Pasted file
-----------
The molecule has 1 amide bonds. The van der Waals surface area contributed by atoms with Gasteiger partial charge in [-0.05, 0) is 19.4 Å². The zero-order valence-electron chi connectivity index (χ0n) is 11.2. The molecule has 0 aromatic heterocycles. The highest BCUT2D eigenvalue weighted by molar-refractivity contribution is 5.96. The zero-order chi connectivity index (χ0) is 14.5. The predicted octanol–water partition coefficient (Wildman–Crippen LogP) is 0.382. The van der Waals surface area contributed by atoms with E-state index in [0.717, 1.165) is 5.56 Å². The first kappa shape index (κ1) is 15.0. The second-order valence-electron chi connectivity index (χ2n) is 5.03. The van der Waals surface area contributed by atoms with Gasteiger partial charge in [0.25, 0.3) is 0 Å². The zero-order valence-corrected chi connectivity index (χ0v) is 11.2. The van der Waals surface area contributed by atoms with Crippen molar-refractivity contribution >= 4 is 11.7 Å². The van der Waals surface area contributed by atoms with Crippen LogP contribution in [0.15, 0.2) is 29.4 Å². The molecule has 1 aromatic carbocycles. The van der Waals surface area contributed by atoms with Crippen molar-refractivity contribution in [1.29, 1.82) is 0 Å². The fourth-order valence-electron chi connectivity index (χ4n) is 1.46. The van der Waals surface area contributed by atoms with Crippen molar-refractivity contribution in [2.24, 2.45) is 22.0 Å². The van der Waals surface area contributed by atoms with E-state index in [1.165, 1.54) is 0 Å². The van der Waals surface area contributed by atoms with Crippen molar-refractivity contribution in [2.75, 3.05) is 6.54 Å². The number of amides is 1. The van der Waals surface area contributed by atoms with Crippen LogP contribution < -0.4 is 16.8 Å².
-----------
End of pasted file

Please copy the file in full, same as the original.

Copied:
The molecule has 1 amide bonds. The van der Waals surface area contributed by atoms with Gasteiger partial charge in [-0.05, 0) is 19.4 Å². The zero-order valence-electron chi connectivity index (χ0n) is 11.2. The molecule has 0 aromatic heterocycles. The highest BCUT2D eigenvalue weighted by molar-refractivity contribution is 5.96. The zero-order chi connectivity index (χ0) is 14.5. The predicted octanol–water partition coefficient (Wildman–Crippen LogP) is 0.382. The van der Waals surface area contributed by atoms with E-state index in [0.717, 1.165) is 5.56 Å². The first kappa shape index (κ1) is 15.0. The second-order valence-electron chi connectivity index (χ2n) is 5.03. The van der Waals surface area contributed by atoms with Gasteiger partial charge in [0.25, 0.3) is 0 Å². The zero-order valence-corrected chi connectivity index (χ0v) is 11.2. The van der Waals surface area contributed by atoms with Crippen molar-refractivity contribution >= 4 is 11.7 Å². The van der Waals surface area contributed by atoms with Crippen LogP contribution in [0.15, 0.2) is 29.4 Å². The molecule has 1 aromatic carbocycles. The van der Waals surface area contributed by atoms with Crippen molar-refractivity contribution in [1.29, 1.82) is 0 Å². The fourth-order valence-electron chi connectivity index (χ4n) is 1.46. The van der Waals surface area contributed by atoms with Crippen molar-refractivity contribution in [2.24, 2.45) is 22.0 Å². The van der Waals surface area contributed by atoms with E-state index in [1.165, 1.54) is 0 Å². The van der Waals surface area contributed by atoms with Crippen molar-refractivity contribution in [2.75, 3.05) is 6.54 Å². The number of amides is 1. The van der Waals surface area contributed by atoms with Crippen LogP contribution < -0.4 is 16.8 Å².